Friday was a day that I don’t think that I will be able to forget. It started with a lecture on the duty of care and the legal and ethical questions surrounding the issue. We also had a lecture on homeostasis (the maintenance of relatively stable internal physiological conditions), which was followed by a two-hour session by the University of Queensland Medical Society. They talked about what sort of things the UQMS do and what benefits we would have. After having an arse numbing experience (we didn’t have any breaks, thus no getting up from our seats, until the end which was 5 hours), the UQMS held a barbeque for the first years. It was held near the lakes that are on campus. A miniature beer garden was set up. The heat mixed with copious amounts of beer/wine made everyone quite ‘happy’. (At the time I didn't know him) Dave came up behind me and screamed “V-MAN! I was told that you are the person that knows everyone!” I was like, “what the hell?” Apparently, there is a large following of V-MAN supporters in the back of theatre. At first, I reckoned that they were taking the piss out on me but it seems that these people really think that I am the person that people should get to know. My friend Dave (a Sydneysider) introduce me to a huge crew of people as V-MAN and that is what I am known as in a few circles. HAHAHAHAHAHA…V-MAN…oh god. Okay, back to the story. I participated in boat races against the upper years. Myself, this Canadian girl named Renee, and 6 Aussie guys (Dave was one of them) were unbeatable! For those of you that don’t know what boat racing is, it is a very popular drinking game. The object of the game is to have your team skull (the Australian term for ‘chugging”) their beer the fastest. You have to place both of your thumbs and your chin on the table before the game starts. The referee will let the first two people know when they can start. Once the first person finishes skulling their beer (and placing the glass upside down on their head – this means that you have to finish everything in your glass or else you will have beer running down your hair, face and neck), then the next person skulls, so and so forth. I didn’t think that I would be able to do it. In doing so, I made a number of friends. I met a number of Daves (there were 5 and it reminded me of the song, “these are the Daves I know I know, these are the Daves I know by Kids in the Hall), and they invited me to play touch footy (touch rugby). I have never played, so they were trying to teach me how to throw the ball (which is much harder than most people would reckon). It was great; so great, that I am thinking of joining the UQ Med Rugby team, which is sanctioned by the state of Queensland as a official team (as opposed to being only sanctioned by the uni). The beer gardens were shut down just before 6pm. I made myself back to Claire’s flat and waited for her. She was going to drive the rest of my belongings to my new place. After getting dropped off and having all my belongings all over the place, I quickly unpacked and leaving all others things off to the side. Now, all I have had to eat today was a bowl of yoghurt and granola for breakfast and a veggie burger for lunch. I knew that I had to make dinner or else I will be brutalised by the end of the night. I made noodles/spaghetti. It wasn't too bad, considering that I don't have my spices and things set up.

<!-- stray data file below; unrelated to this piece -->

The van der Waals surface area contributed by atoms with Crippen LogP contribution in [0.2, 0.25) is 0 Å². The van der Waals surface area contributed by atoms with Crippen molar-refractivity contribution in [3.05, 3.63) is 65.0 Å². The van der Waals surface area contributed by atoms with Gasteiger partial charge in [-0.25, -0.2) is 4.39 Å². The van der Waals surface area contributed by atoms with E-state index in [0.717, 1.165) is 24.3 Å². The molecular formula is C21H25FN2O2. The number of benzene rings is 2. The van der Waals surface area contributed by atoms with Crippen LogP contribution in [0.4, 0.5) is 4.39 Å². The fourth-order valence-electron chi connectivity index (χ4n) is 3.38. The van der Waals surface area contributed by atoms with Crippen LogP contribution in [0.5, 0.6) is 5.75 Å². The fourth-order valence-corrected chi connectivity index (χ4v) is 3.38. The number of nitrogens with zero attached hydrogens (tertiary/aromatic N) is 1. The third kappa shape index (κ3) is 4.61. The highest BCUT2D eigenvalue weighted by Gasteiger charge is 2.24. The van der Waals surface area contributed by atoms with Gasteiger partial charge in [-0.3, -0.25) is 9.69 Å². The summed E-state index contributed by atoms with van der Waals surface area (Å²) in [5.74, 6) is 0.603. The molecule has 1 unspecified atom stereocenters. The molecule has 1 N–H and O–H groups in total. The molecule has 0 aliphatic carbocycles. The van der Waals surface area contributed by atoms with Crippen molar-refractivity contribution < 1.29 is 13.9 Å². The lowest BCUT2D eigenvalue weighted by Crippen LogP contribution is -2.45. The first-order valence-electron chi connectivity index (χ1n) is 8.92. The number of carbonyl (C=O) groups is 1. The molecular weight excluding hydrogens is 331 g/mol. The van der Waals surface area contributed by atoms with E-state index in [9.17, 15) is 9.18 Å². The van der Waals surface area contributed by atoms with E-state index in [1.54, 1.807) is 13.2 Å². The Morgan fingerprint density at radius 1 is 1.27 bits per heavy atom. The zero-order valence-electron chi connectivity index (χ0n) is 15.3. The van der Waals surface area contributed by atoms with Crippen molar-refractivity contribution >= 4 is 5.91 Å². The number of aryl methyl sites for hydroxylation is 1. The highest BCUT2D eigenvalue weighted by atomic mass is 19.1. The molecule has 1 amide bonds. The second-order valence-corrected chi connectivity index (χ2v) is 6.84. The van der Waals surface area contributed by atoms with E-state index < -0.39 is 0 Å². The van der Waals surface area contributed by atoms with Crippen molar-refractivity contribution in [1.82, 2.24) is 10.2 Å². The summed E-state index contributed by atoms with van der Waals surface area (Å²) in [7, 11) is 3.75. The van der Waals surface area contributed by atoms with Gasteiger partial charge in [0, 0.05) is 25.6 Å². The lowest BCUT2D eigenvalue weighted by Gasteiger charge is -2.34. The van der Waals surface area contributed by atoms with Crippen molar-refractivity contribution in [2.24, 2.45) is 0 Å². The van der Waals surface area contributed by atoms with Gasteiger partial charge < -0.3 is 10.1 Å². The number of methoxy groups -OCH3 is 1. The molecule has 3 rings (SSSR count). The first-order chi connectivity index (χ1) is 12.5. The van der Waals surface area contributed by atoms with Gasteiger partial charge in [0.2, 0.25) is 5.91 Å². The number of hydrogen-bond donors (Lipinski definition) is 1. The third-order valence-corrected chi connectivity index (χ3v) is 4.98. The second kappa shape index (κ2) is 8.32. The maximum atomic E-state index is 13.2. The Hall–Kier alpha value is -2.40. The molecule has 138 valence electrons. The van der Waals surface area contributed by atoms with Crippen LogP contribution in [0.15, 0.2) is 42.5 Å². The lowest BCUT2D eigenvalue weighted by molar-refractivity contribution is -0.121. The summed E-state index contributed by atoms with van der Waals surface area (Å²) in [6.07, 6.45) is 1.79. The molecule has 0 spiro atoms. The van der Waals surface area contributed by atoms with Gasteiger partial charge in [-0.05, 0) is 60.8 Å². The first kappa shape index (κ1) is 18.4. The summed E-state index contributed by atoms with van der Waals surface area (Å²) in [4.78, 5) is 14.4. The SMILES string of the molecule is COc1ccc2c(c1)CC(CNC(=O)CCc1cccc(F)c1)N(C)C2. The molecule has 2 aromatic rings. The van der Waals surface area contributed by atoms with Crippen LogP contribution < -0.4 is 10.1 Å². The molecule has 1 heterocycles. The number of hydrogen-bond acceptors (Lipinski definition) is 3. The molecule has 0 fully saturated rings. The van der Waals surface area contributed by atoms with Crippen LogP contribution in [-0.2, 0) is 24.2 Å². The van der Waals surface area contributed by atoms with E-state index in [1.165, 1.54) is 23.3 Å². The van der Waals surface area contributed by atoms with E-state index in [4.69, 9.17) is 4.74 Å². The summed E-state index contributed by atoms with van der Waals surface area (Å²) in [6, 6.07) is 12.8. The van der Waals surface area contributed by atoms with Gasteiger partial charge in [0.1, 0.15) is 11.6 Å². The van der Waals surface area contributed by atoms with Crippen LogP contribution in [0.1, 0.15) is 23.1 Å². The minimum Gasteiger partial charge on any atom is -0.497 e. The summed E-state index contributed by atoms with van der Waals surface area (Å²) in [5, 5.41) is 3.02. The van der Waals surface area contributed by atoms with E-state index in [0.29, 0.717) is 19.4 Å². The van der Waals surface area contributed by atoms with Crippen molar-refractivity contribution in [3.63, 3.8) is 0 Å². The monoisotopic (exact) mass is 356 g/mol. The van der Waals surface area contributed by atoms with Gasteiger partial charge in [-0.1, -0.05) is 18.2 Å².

Regardless, I had to get ready and meet up with the first years at…yes…the Regatta. Upon my entrance to the place, I can hear this cacophony of “V-MAN”. I had quite a difficult time staying in one place – it’s not always a good thing to be a social butterfly. Nonetheless, I met some new people (Aussies) and danced some good Indian style dancing even though there was no Indian beats being played. HAHAHAHA. People got a great kick out of it. My reward for this awkward display was that a number of people come up to me and told me that I had a great sense of dancing style. A couple of girls came up to me afterwards and asked if my hair was naturally curly – they ran their fingers through my hair…so good. :) The night, unfortunately, had to come to end. I walked home with Graeme, a Sydneysider, who is also a competitor for the Iron Man Triathlon. This is the great thing about being in this sort of class – everyone is from a different background and most of the fun will be getting to know these people and what sort of strengths they have brought to the Class of 2008.